Methods: Forty-three NICU teams (comprising 2 physicians and 2 nurses) participated in training workshops of acute care simulations. Teams were randomly assigned to 1 of 4 conditions: (1) maternal gratitude (in which the mother of a preterm infant expressed gratitude to NICU teams, such as the one that treated her child), (2) expert gratitude (in which a physician expert expressed gratitude to teams for participating in the training), (3) combined maternal and expert gratitude, or (4) control (same agents communicated neutral statements). The simulations were evaluated (5-point Likert scale: 1 = failed and 5 = excellent) by independent judges (blind to team exposure) using structured questionnaires.
Results: Maternal gratitude positively affected teams’ performances (3.9 ± 0.9 vs 3.6 ± 1.0; P = .04), with most of this effect explained by the positive impact of gratitude on team information sharing (4.3 ± 0.8 vs 4.0 ± 0.8; P = .03). Forty percent of the variance in team information sharing was explained by maternal gratitude. Information sharing predicted team performance outcomes, explaining 33% of the variance in diagnostic performance and 41% of the variance in therapeutic performance.
How Does Supplemental Medicare Coverage Affect the Disabled Under-65 Population?: An Exploratory Analysis of the Health Effects of States' Medigap Policies for SSDI Beneficiaries
Philip Armour & Claire O’Hanlon
NBER Working Paper, February 2019
A substantial portion of the costs associated with, and the value to beneficiaries of, Social Security Disability Insurance is Medicare eligibility. However, the benefits of this eligibility can vary due to differences in state policies on supplemental Medicare coverage, also known as Medigap. Although Medigap policies are federally regulated to be issued to 65-and-over Medicare beneficiaries with specific restrictions over underwriting, these policies are left to states to regulate with regard to the under-65 SSDI population, generating substantial cross-state and temporal variation. This paper documents the variation in availability and generosity of under-65 Medigap eligibility for the SSDI population. Furthermore, it exploits this variation to provide initial estimates of how this eligibility affects the health status of non-Medicaid-eligible SSDI recipients. Our main finding is that requiring Medigap plans be offered for under-65 SSDI recipients substantially improves self-reported health of this population, with suggestive evidence that this improvement is stronger as underwriting restrictions increase and among SSDI beneficiaries with mental health conditions. The estimated effect is highly robust to alternative scaling or categorizations of self-reported health, choice of data set, inclusion of fixed effects, controls for local Medicare Advantage penetration, and falsification tests. This effect is nearly three times the size of the estimated increase in self-reported health in the Oregon Medicaid expansion.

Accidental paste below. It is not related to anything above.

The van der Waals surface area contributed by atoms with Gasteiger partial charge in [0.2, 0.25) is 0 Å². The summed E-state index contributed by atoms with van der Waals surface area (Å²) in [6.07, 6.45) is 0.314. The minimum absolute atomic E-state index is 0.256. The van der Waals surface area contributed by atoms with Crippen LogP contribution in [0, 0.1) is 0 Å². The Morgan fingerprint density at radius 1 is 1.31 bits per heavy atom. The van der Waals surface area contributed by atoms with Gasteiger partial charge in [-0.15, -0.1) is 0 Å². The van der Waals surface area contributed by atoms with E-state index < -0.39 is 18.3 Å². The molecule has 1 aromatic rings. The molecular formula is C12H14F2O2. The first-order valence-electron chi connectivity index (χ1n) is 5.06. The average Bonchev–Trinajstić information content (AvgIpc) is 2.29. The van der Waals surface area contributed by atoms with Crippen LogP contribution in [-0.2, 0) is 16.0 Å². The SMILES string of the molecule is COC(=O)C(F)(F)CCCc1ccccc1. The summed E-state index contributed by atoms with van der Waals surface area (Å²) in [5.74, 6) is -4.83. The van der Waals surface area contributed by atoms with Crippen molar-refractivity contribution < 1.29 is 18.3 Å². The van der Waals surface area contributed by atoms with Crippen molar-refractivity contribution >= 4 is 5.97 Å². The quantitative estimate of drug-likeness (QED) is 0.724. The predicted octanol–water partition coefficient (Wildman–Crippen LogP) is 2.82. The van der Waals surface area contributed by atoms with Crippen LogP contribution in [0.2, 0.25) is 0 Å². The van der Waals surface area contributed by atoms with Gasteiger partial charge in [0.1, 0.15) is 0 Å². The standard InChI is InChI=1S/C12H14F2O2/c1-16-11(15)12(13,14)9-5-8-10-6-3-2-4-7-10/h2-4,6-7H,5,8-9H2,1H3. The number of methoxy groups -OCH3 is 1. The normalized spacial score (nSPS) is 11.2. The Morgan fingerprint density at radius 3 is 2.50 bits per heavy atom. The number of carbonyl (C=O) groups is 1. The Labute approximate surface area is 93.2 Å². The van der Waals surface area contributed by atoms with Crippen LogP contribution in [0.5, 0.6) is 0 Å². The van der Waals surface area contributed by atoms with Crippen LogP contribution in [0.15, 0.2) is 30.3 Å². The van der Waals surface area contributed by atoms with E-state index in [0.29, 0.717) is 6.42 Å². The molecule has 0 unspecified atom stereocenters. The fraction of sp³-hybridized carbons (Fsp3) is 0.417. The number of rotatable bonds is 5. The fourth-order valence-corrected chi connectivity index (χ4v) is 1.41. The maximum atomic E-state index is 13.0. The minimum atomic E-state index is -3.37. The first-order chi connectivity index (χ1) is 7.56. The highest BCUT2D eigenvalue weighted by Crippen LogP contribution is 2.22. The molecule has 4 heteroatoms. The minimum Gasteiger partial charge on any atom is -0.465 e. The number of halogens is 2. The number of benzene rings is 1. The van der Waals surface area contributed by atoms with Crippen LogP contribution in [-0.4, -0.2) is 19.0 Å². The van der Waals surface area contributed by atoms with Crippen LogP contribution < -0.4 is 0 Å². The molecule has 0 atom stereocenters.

Attitudes About Consumer Strategies Among Americans in High-deductible Health Plans
Betsy Cliff et al.
Medical Care, March 2019, Pages 187–193
Research Design: We conducted a nationally representative web survey of 1637 HDHP enrollees that included 2 hypothetical scenarios amenable to consumer strategies. For each scenario, we asked participants whether they would compare price or quality information, discuss cost with a provider, or try to negotiate a service price. We measured participants’ ratings of the difficulty of each strategy, its effectiveness at reducing cost or increasing the likelihood of getting care, and how likely participants would be to actually engage in each strategy.
Results: Fewer than half of HDHP enrollees intended to engage in any of the surveyed strategies. Enrollees who viewed a consumer strategy as helpful were more likely to engage in that strategy; no associations were found with perceived difficulty of a strategy and intent to engage in it.
How Much Does Medication Nonadherence Cost the Medicare Fee-for-Service Program?
Jennifer Lloyd et al.
Medical Care, March 2019, Pages 218–224
Research Design: Medicare fee-for-service (FFS) claims data were used to calculate the prevalence of medication nonadherence among individuals with diabetes, heart failure, hypertension, and hyperlipidemia. Per person estimates of avoidable health care utilization and spending associated with medication adherence, adjusted for healthy adherer effects, from prior literature were applied to the number of nonadherent Medicare beneficiaries.
Subjects: A 20% random sample of community-dwelling, continuously enrolled Medicare FFS beneficiaries aged 65 years or older with Part D (N=14,657,735) in 2013.
Results: Medication nonadherence for diabetes, heart failure, hyperlipidemia, and hypertension resulted in billions of Medicare FFS expenditures, millions in hospital days, and thousands of emergency department visits that could have been avoided. If the 25% of beneficiaries with hypertension who were nonadherent became adherent, Medicare could save $13.7 billion annually, with over 100,000 emergency department visits and 7 million inpatient hospital days that could be averted.
The Effect of Health Insurance on Mortality: Power Analysis and What We Can Learn from the Affordable Care Act Coverage Expansions
Bernard Black et al.
NBER Working Paper, February 2019